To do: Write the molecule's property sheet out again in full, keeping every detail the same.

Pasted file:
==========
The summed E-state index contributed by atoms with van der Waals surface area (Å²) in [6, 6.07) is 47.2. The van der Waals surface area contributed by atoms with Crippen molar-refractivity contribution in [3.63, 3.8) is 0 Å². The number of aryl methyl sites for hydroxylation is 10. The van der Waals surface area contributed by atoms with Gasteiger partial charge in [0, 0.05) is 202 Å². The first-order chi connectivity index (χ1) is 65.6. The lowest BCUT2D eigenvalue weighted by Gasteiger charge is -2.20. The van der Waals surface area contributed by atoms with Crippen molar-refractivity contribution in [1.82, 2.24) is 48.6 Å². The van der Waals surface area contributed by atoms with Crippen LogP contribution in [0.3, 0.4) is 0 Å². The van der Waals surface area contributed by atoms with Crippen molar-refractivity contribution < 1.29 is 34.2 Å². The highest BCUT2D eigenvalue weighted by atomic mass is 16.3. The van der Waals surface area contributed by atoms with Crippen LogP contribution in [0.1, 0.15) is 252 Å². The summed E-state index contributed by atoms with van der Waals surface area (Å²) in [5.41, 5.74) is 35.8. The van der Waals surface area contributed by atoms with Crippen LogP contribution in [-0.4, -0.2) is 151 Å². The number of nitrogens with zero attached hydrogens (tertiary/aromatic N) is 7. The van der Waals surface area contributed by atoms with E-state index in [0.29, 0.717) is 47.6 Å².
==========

The summed E-state index contributed by atoms with van der Waals surface area (Å²) in [6, 6.07) is 47.2. The van der Waals surface area contributed by atoms with Crippen molar-refractivity contribution in [3.63, 3.8) is 0 Å². The number of aryl methyl sites for hydroxylation is 10. The van der Waals surface area contributed by atoms with Gasteiger partial charge in [0, 0.05) is 202 Å². The first-order chi connectivity index (χ1) is 65.6. The lowest BCUT2D eigenvalue weighted by Gasteiger charge is -2.20. The van der Waals surface area contributed by atoms with Crippen molar-refractivity contribution in [1.82, 2.24) is 48.6 Å². The van der Waals surface area contributed by atoms with Crippen LogP contribution in [0.3, 0.4) is 0 Å². The van der Waals surface area contributed by atoms with Crippen molar-refractivity contribution < 1.29 is 34.2 Å². The highest BCUT2D eigenvalue weighted by atomic mass is 16.3. The van der Waals surface area contributed by atoms with Crippen LogP contribution in [0.1, 0.15) is 252 Å². The summed E-state index contributed by atoms with van der Waals surface area (Å²) in [5.41, 5.74) is 35.8. The van der Waals surface area contributed by atoms with Crippen LogP contribution in [-0.4, -0.2) is 151 Å². The number of nitrogens with zero attached hydrogens (tertiary/aromatic N) is 7. The van der Waals surface area contributed by atoms with E-state index in [0.29, 0.717) is 47.6 Å².